Rarely a week goes by where I am not contacted by a current or previous client that is having trouble with the drug testing routine in Montgomery County and Harris County. Montgomery County is by far the most prevalent. You see in Montgomery County, you are essentially guilty before being proven innocent. If you are accused of a crime in Montgomery County, Texas you will most likely be subject to conditions of bond unless you chose to sit in court until your case is settled. This can be months or years. As a condition of bond, you must report to community supervision and you will be drug tested. This involves you calling in daily, yes daily to see if your lot has been chosen to report for a drug test. You then need to drop what you are doing and get to specified lab in downtown Conroe to give a specimen. You are only supposed to be tested once per month. This isn’t reality. I’ve had numerous clients chosen upwards of three times per month and even multiple times per week.
One of the most common problems is a dilute sample. Dilute samples affect active people who drink a lot of water. Southeast Texas is one of the hottest places in the United States. Who doesn’t drink a lot of water that works outdoors in the Houston area? Would one think this situation causes lots and lots of false positives? You bet! You see in the eyes of probation, the district attorney, and the Judges in Montgomery County, a dilute urine sample is the same as a positive. You can and will have your pretrial diversion contract revoked, and you can and will go to jail for up to several weeks all based on a false positive test. Just last week I had a client that had multiple dilute samples over the course of her probation. I had her take a hair follicle test that goes back weeks to test for drugs and she came back negative. Therefore, each dilute test in her case was a false positive. How much does it cost you for a hair follicle test to prove you are innocent of taking drugs while you are on bond or probation? About $300. And yes, you are also billed for the urine tests and other associated costs when you are on conditions of bond for something you may not have done but were only accused of doing.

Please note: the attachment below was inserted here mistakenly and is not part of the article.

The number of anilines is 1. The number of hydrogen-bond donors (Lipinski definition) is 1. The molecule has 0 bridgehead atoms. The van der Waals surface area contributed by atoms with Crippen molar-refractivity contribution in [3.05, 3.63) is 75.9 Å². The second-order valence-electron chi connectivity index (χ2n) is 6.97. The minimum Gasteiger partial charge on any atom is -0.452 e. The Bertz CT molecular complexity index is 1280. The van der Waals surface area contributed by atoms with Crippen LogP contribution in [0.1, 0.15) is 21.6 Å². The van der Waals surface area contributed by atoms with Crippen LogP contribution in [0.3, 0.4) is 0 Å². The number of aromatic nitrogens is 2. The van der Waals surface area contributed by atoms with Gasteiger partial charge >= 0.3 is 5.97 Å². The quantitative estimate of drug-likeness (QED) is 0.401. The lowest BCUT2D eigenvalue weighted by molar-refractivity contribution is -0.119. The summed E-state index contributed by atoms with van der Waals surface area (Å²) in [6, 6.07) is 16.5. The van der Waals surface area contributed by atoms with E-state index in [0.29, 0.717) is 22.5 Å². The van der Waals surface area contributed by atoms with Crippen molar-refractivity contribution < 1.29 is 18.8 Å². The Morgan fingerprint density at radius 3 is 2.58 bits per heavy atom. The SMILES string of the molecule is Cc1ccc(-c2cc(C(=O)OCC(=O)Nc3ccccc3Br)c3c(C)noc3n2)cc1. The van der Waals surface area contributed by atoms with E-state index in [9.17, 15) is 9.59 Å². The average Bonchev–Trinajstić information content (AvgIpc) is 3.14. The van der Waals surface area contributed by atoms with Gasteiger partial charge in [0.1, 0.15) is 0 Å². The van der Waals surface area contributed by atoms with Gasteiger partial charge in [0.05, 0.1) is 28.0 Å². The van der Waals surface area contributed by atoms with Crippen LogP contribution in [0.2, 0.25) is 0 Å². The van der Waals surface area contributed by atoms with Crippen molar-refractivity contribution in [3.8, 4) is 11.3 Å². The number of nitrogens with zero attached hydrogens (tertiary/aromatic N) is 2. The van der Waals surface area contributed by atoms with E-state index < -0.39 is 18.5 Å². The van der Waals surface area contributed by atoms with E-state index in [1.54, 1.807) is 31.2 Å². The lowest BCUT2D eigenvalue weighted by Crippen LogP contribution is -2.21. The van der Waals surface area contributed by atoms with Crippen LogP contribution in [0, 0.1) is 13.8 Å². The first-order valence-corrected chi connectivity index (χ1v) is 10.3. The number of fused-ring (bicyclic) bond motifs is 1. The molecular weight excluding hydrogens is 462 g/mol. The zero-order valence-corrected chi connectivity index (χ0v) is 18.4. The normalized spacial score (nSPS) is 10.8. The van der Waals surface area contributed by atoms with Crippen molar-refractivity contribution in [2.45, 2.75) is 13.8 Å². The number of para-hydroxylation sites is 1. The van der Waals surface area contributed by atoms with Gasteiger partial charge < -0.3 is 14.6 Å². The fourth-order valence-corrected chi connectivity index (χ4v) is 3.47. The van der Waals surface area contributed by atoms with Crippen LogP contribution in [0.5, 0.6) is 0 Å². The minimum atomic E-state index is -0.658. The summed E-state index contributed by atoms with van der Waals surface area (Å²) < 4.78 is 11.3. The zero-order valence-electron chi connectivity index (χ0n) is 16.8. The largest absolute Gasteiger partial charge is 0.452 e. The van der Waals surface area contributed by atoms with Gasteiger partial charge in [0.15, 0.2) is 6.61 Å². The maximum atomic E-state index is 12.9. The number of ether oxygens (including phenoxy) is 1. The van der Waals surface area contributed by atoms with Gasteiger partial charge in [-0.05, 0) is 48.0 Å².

Another frequent question I get weekly is, “you mean someone can lie to the police, and based on that lie I can be arrested and do jail time?” The simple answer is yes, it happens all the time. But what about positive drug tests? Can you do jail time based on a positive drug test when you are not actually taking anything illegal? Here are two of many examples.